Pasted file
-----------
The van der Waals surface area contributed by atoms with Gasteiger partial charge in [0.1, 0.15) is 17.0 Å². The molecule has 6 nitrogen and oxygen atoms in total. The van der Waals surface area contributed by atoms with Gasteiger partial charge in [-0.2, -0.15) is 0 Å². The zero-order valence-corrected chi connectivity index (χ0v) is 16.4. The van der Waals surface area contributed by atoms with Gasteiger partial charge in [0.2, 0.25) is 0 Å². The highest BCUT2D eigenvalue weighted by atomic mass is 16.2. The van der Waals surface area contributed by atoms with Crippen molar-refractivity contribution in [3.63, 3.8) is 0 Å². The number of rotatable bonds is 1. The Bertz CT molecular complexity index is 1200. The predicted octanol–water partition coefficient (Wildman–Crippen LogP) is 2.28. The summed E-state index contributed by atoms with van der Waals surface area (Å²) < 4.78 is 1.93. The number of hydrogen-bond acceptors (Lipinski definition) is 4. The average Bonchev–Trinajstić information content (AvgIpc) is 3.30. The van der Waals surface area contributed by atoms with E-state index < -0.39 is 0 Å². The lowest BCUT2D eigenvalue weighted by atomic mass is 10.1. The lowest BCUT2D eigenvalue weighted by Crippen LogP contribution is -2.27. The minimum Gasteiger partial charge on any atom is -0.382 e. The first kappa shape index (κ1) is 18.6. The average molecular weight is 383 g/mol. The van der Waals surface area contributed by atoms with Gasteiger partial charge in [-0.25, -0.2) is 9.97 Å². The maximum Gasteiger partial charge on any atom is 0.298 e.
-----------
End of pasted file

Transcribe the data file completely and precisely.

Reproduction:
The van der Waals surface area contributed by atoms with Gasteiger partial charge in [0.1, 0.15) is 17.0 Å². The molecule has 6 nitrogen and oxygen atoms in total. The van der Waals surface area contributed by atoms with Gasteiger partial charge in [-0.2, -0.15) is 0 Å². The zero-order valence-corrected chi connectivity index (χ0v) is 16.4. The van der Waals surface area contributed by atoms with Gasteiger partial charge in [0.2, 0.25) is 0 Å². The highest BCUT2D eigenvalue weighted by atomic mass is 16.2. The van der Waals surface area contributed by atoms with Crippen molar-refractivity contribution in [3.63, 3.8) is 0 Å². The number of rotatable bonds is 1. The Bertz CT molecular complexity index is 1200. The predicted octanol–water partition coefficient (Wildman–Crippen LogP) is 2.28. The summed E-state index contributed by atoms with van der Waals surface area (Å²) < 4.78 is 1.93. The number of hydrogen-bond acceptors (Lipinski definition) is 4. The average Bonchev–Trinajstić information content (AvgIpc) is 3.30. The van der Waals surface area contributed by atoms with E-state index < -0.39 is 0 Å². The lowest BCUT2D eigenvalue weighted by atomic mass is 10.1. The lowest BCUT2D eigenvalue weighted by Crippen LogP contribution is -2.27. The minimum Gasteiger partial charge on any atom is -0.382 e. The first kappa shape index (κ1) is 18.6. The average molecular weight is 383 g/mol. The van der Waals surface area contributed by atoms with Gasteiger partial charge in [-0.25, -0.2) is 9.97 Å². The maximum Gasteiger partial charge on any atom is 0.298 e.